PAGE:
Beat the Arizona sun by staying inside and curling up with one of our trendy reading picks this month.


1.  The Dollhouse – Novel by Fiona Davis


Fiona Davis’s debut novel, “The Dollhouse,” is a nostalgic tribute to mid-century New York City, combining both mystery and romance. It features the famed Barbizon Hotel whose noted residents included Grace Kelly, Joan Didion and Sylvia Plath; among others. The Barbizon Hotel for Women housed aspiring models, secretarial students and editors – all hoping for fairy-tail success. The hotel was akin to a college dorm; with strict curfews, parental hours, draconian dress codes and rules of comportment. It was a Godsend for well-to-do parents who were reluctant to unleash their daughters in Manhattan.
Darby McLaughlin arrives at the Barbizon from a small Ohio town: plain, self- conscious, homesick and convinced she cannot measure up to the beautiful models on her floor. Darby has strict orders from her mother to excel at the Katherine Gibbs Secretarial School. While struggling to adjust and succeed; she is befriended by Esme, a maid at the Barbizon. Life then takes an exciting turn for Darby. She is introduced to a new side of New York; the sounds of bebop, heroin usage and a blossoming love affair. But tragedy intervenes at the Barbizon. What is the identity of the victim? Was it murder, suicide or an accident? A modern-day sleuth, now living at the present-day condoized Barbizon, is determined to unravel the mysteries. Twists and turns are interwoven to create a good old-fashioned suspense novel.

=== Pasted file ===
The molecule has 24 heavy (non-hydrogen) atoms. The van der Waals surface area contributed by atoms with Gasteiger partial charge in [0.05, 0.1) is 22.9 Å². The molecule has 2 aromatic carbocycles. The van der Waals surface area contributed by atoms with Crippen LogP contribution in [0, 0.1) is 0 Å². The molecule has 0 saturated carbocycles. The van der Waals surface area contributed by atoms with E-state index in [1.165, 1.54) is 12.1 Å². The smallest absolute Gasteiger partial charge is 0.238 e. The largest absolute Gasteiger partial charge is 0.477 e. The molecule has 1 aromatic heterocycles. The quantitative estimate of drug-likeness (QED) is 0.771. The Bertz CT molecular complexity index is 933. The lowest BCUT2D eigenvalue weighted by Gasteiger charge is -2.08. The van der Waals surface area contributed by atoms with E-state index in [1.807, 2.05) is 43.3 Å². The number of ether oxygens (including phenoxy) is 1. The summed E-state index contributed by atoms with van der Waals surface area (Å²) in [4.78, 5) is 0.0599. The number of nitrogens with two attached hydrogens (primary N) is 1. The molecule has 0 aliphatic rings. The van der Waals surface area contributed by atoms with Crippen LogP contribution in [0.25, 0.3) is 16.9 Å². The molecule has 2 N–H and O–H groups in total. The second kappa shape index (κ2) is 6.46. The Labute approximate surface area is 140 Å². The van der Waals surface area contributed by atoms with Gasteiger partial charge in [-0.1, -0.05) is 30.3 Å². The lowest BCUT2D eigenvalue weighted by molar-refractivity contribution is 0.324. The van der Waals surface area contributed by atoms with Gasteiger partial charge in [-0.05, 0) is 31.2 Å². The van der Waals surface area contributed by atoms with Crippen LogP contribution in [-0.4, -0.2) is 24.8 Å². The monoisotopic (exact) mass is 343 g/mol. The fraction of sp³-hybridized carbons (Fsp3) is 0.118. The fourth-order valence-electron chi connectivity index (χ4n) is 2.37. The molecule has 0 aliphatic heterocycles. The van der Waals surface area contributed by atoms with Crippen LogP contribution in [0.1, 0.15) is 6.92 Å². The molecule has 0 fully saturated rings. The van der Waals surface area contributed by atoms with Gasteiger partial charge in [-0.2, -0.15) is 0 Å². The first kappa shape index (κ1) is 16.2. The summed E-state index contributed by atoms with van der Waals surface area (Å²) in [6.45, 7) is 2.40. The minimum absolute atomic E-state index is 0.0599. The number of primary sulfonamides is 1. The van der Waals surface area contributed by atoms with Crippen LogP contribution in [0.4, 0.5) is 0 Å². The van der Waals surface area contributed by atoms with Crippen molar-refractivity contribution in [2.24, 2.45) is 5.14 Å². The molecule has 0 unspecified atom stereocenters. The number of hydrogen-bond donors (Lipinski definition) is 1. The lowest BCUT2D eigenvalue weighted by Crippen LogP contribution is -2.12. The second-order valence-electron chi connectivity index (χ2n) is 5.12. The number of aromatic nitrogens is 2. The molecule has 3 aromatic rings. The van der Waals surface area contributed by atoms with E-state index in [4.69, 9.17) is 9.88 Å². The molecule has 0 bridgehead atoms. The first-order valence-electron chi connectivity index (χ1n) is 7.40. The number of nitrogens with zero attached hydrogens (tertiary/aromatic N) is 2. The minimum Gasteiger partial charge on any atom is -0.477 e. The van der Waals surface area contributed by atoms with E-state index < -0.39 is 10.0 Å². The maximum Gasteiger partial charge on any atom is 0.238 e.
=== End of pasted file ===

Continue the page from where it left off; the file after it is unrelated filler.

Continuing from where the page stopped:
2. Hidden Ones: A Veil of Memories – Book by Marcia Fine


Award-winning novelist and Scottsdale resident Marcia Fine has released her seventh book and fourth historical fiction novel “Hidden Ones: A Veil of Memories.” In Mexico, Peru and Columbia; the Inquisition was in operation from 1649 to 1854. Jews and Protestants who practiced Catholicism, called “Cisneros” in public, but practiced their religion in secret were punished with imprisonment and death at the stake by the authorities of the Church and local governments. Hundreds of thousands were victimized, tortured and killed. This is the fictionalized story of one Jewish family, the Crispins whose grandmother, Clara, is imprisoned and tortured for five years. Her granddaughter; Celedaria, approaching womanhood, is also under suspicion and imprisoned. Their stories are told in alternating chapters. On Friday nights, the drapes are closed, candles lit, Jewish texts brought out from secret hiding and Seders furtively led. Celedaria is looking forward to marriage and is betrothed to a fellow Cisnero. When Clara is finally released due to a large bribe, the entire family dares discovery in attempting escape northward to New Mexico, a safer and more politically liberal area. The author has researched the culture of the era; including the cuisine, farming practices and family occupation. She details their strengths and endurance in this period of extreme religious intolerance. Based on transcripts from the inquisition and records from Southwest Territories, this book details one of the most obscure and dramatic episodes in Mexican and Jewish history. A great read for those who want to learn more about religious persecution and its long-term effects.